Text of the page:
Physics: Atomic and Molecular, Physics: Computational, Physics: Plasma
The Radiation Hydrodynamics Branch at the Naval Research Laboratory in Washington, DC has been actively investigating Z-pinch dynamics, laser-target interactions and ICF, and radiation source development for over three decades. Positions with the Radiation Hydrodynamics Branch of the Naval Research Laboratory (NRL) are available in the following areas of High Energy Density Physics: (i) Atomic physics and non-LTE ionization kinetics (ii) Synthetic spectra and spectroscopic analysis in optically transitioning conditions (iii) Methods and applications of multi-dimensional radiation transport
Applications of the research presently emphasize energy coupling and radiation output from High Energy Density (HED) plasmas driven by Z pinches or high powered lasers and diagnostics of ICF plasmas. Specifically, this work entails the analysis of experimental spectral data, development of state-of-the-art new theoretical methods using sophisticated computer codes to obtain detailed collisional radiative (both time-dependent and independent) ionization dynamics models, in conjunction with self-consistent radiation transport models.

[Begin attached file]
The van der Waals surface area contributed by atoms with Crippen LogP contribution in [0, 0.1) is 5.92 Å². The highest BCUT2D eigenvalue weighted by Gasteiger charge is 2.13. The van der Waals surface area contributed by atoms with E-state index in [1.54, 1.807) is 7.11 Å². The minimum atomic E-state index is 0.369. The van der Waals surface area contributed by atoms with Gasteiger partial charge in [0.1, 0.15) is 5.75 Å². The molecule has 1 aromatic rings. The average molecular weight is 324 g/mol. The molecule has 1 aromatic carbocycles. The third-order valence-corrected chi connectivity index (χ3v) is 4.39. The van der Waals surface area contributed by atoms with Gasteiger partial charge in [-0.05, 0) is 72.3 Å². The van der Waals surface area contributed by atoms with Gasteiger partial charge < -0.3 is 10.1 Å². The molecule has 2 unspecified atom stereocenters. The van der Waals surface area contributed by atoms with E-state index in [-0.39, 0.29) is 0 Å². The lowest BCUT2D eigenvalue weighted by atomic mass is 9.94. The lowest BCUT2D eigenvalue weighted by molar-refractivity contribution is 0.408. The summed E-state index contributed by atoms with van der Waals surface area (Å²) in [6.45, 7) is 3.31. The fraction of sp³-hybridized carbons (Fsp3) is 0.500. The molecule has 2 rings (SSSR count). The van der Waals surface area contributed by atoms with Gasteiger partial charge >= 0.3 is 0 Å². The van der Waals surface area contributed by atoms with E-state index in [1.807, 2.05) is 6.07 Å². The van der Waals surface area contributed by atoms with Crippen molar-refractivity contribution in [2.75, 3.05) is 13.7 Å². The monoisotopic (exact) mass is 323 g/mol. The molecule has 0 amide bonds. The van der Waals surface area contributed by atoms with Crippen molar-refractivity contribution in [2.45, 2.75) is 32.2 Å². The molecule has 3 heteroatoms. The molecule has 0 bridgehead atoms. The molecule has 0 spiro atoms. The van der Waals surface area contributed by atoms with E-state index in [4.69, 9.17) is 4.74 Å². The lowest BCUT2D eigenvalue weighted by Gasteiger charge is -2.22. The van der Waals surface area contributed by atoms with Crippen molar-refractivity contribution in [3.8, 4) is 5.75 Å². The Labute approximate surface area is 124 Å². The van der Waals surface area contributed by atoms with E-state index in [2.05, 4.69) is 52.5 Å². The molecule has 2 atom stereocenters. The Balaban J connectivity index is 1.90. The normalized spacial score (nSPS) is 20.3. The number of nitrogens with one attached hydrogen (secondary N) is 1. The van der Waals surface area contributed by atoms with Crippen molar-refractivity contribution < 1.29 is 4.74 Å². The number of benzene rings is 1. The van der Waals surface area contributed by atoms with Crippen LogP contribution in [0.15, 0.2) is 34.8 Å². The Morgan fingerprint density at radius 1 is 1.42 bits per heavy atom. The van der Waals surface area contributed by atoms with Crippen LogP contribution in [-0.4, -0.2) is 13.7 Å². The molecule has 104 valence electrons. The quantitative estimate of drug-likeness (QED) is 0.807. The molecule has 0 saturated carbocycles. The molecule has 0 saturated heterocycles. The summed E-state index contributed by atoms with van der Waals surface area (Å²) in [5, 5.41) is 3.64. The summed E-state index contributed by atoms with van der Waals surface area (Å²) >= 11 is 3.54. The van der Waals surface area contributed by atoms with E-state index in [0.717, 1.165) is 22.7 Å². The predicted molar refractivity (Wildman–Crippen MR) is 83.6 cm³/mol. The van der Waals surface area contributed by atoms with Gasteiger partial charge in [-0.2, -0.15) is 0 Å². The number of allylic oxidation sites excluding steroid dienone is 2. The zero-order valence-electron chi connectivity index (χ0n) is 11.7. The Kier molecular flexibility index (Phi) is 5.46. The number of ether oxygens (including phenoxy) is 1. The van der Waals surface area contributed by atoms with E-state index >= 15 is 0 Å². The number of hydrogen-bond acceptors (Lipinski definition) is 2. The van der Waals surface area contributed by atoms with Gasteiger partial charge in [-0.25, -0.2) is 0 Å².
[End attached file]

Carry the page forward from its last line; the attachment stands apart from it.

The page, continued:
Entry-level candidates are desired but senior level candidates will be considered. Candidates for these positions should have a strong background in one or more of the above topics. An interest in working with and developing large codes as part of a team effort is essential. US Citizens and Permanent Residents are eligible to apply.
Contact can be made directly to: Dr. Arati Dasgupta, Code 6720 firstname.lastname@example.org (202) 404-4389
Telecommuting is allowed.
About Naval Research Laboratory
The U.S. Naval Research Laboratory provides the advanced scientific capabilities required to bolster our country’s position of global naval leadership. Here, in an environment where the nation’s best scientists and engineers are inspired to pursue their passion, everyone is focused on research that yields immediate and long-range applications in the defense of the United States.
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